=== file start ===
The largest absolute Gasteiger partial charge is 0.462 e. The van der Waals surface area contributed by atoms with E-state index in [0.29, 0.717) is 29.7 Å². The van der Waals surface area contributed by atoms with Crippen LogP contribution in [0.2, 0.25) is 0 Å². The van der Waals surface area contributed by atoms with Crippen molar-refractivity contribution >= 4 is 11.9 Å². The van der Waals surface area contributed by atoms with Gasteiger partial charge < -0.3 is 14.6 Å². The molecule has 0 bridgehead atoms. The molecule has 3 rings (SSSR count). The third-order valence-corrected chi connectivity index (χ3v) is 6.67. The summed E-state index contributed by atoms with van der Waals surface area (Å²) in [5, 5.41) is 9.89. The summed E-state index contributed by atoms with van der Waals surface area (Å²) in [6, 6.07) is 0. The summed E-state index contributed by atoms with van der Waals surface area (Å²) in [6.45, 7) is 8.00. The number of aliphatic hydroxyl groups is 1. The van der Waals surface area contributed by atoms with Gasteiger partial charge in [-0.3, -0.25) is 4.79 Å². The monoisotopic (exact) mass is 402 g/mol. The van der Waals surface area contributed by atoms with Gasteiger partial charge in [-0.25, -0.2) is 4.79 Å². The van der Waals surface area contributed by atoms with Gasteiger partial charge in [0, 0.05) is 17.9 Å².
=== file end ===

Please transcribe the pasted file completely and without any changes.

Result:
The largest absolute Gasteiger partial charge is 0.462 e. The van der Waals surface area contributed by atoms with E-state index in [0.29, 0.717) is 29.7 Å². The van der Waals surface area contributed by atoms with Crippen LogP contribution in [0.2, 0.25) is 0 Å². The van der Waals surface area contributed by atoms with Crippen molar-refractivity contribution >= 4 is 11.9 Å². The van der Waals surface area contributed by atoms with Gasteiger partial charge < -0.3 is 14.6 Å². The molecule has 0 bridgehead atoms. The molecule has 3 rings (SSSR count). The third-order valence-corrected chi connectivity index (χ3v) is 6.67. The summed E-state index contributed by atoms with van der Waals surface area (Å²) in [5, 5.41) is 9.89. The summed E-state index contributed by atoms with van der Waals surface area (Å²) in [6, 6.07) is 0. The summed E-state index contributed by atoms with van der Waals surface area (Å²) in [6.45, 7) is 8.00. The number of aliphatic hydroxyl groups is 1. The van der Waals surface area contributed by atoms with Gasteiger partial charge in [-0.3, -0.25) is 4.79 Å². The monoisotopic (exact) mass is 402 g/mol. The van der Waals surface area contributed by atoms with Gasteiger partial charge in [-0.25, -0.2) is 4.79 Å². The van der Waals surface area contributed by atoms with Gasteiger partial charge in [0, 0.05) is 17.9 Å².